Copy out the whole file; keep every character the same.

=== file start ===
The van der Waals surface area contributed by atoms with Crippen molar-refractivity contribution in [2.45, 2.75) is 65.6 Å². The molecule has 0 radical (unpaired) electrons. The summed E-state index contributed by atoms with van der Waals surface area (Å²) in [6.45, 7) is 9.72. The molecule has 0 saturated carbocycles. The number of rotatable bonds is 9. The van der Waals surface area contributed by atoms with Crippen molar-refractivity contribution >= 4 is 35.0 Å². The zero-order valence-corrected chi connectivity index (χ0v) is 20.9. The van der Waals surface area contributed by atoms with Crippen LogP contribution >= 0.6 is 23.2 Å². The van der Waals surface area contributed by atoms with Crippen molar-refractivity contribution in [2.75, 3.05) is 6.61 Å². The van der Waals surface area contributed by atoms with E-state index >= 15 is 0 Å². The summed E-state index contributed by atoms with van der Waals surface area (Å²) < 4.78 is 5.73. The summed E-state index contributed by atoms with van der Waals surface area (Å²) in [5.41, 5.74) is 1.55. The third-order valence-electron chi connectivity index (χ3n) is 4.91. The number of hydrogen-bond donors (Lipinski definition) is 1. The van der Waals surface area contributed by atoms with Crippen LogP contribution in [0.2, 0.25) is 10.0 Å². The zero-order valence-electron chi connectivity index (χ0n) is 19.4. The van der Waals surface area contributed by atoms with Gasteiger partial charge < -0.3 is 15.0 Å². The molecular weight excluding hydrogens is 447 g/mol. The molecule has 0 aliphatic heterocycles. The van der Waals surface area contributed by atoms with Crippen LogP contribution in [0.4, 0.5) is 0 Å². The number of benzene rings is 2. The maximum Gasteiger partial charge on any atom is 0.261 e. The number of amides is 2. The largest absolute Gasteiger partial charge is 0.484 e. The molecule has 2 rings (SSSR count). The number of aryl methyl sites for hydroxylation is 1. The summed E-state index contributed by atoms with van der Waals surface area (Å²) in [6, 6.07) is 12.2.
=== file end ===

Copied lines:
The van der Waals surface area contributed by atoms with Crippen molar-refractivity contribution in [2.45, 2.75) is 65.6 Å². The molecule has 0 radical (unpaired) electrons. The summed E-state index contributed by atoms with van der Waals surface area (Å²) in [6.45, 7) is 9.72. The molecule has 0 saturated carbocycles. The number of rotatable bonds is 9. The van der Waals surface area contributed by atoms with Crippen molar-refractivity contribution >= 4 is 35.0 Å². The zero-order valence-corrected chi connectivity index (χ0v) is 20.9. The van der Waals surface area contributed by atoms with Crippen LogP contribution >= 0.6 is 23.2 Å². The van der Waals surface area contributed by atoms with Crippen molar-refractivity contribution in [2.75, 3.05) is 6.61 Å². The van der Waals surface area contributed by atoms with E-state index >= 15 is 0 Å². The summed E-state index contributed by atoms with van der Waals surface area (Å²) < 4.78 is 5.73. The summed E-state index contributed by atoms with van der Waals surface area (Å²) in [5.41, 5.74) is 1.55. The third-order valence-electron chi connectivity index (χ3n) is 4.91. The number of hydrogen-bond donors (Lipinski definition) is 1. The van der Waals surface area contributed by atoms with Crippen LogP contribution in [0.2, 0.25) is 10.0 Å². The zero-order valence-electron chi connectivity index (χ0n) is 19.4. The van der Waals surface area contributed by atoms with Gasteiger partial charge < -0.3 is 15.0 Å². The molecular weight excluding hydrogens is 447 g/mol. The molecule has 0 aliphatic heterocycles. The van der Waals surface area contributed by atoms with Crippen LogP contribution in [0.4, 0.5) is 0 Å². The number of benzene rings is 2. The maximum Gasteiger partial charge on any atom is 0.261 e. The number of amides is 2. The largest absolute Gasteiger partial charge is 0.484 e. The molecule has 2 rings (SSSR count). The number of aryl methyl sites for hydroxylation is 1. The summed E-state index contributed by atoms with van der Waals surface area (Å²) in [6, 6.07) is 12.2.